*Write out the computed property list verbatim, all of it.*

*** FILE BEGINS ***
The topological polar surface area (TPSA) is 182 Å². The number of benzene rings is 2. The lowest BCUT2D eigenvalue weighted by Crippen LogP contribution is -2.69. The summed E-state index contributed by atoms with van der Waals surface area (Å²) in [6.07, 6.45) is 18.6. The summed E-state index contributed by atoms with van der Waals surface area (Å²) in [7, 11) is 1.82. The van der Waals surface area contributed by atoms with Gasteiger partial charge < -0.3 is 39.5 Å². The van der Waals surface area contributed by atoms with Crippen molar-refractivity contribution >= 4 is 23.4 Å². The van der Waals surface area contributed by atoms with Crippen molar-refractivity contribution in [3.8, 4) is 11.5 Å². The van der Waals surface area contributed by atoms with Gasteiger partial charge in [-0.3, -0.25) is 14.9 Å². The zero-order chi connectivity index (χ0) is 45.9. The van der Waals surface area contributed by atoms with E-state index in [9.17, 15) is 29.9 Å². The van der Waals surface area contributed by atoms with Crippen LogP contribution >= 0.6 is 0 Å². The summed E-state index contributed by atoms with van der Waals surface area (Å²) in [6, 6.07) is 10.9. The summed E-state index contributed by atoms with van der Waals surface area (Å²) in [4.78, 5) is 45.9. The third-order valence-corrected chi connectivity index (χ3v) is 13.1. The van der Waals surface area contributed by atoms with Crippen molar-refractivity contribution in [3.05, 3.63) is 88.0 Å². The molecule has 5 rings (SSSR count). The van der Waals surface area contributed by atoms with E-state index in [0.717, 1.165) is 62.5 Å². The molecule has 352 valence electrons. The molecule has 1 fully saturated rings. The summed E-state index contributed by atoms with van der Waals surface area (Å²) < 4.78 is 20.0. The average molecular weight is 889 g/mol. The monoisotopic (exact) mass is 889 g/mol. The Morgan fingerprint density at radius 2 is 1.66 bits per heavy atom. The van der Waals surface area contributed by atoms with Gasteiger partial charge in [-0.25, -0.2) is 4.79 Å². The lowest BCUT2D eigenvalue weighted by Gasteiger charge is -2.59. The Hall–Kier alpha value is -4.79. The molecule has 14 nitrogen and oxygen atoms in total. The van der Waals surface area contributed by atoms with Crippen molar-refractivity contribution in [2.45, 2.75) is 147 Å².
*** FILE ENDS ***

The topological polar surface area (TPSA) is 182 Å². The number of benzene rings is 2. The lowest BCUT2D eigenvalue weighted by Crippen LogP contribution is -2.69. The summed E-state index contributed by atoms with van der Waals surface area (Å²) in [6.07, 6.45) is 18.6. The summed E-state index contributed by atoms with van der Waals surface area (Å²) in [7, 11) is 1.82. The van der Waals surface area contributed by atoms with Gasteiger partial charge < -0.3 is 39.5 Å². The van der Waals surface area contributed by atoms with Crippen molar-refractivity contribution >= 4 is 23.4 Å². The van der Waals surface area contributed by atoms with Crippen molar-refractivity contribution in [3.8, 4) is 11.5 Å². The van der Waals surface area contributed by atoms with Gasteiger partial charge in [-0.3, -0.25) is 14.9 Å². The zero-order chi connectivity index (χ0) is 45.9. The van der Waals surface area contributed by atoms with E-state index in [9.17, 15) is 29.9 Å². The van der Waals surface area contributed by atoms with Crippen LogP contribution >= 0.6 is 0 Å². The summed E-state index contributed by atoms with van der Waals surface area (Å²) in [6, 6.07) is 10.9. The summed E-state index contributed by atoms with van der Waals surface area (Å²) in [4.78, 5) is 45.9. The third-order valence-corrected chi connectivity index (χ3v) is 13.1. The van der Waals surface area contributed by atoms with Crippen molar-refractivity contribution in [3.05, 3.63) is 88.0 Å². The molecule has 5 rings (SSSR count). The van der Waals surface area contributed by atoms with E-state index in [0.717, 1.165) is 62.5 Å². The molecule has 352 valence electrons. The molecule has 1 fully saturated rings. The summed E-state index contributed by atoms with van der Waals surface area (Å²) < 4.78 is 20.0. The average molecular weight is 889 g/mol. The monoisotopic (exact) mass is 889 g/mol. The Morgan fingerprint density at radius 2 is 1.66 bits per heavy atom. The van der Waals surface area contributed by atoms with Gasteiger partial charge in [-0.25, -0.2) is 4.79 Å². The lowest BCUT2D eigenvalue weighted by Gasteiger charge is -2.59. The Hall–Kier alpha value is -4.79. The molecule has 14 nitrogen and oxygen atoms in total. The van der Waals surface area contributed by atoms with Crippen molar-refractivity contribution in [2.45, 2.75) is 147 Å².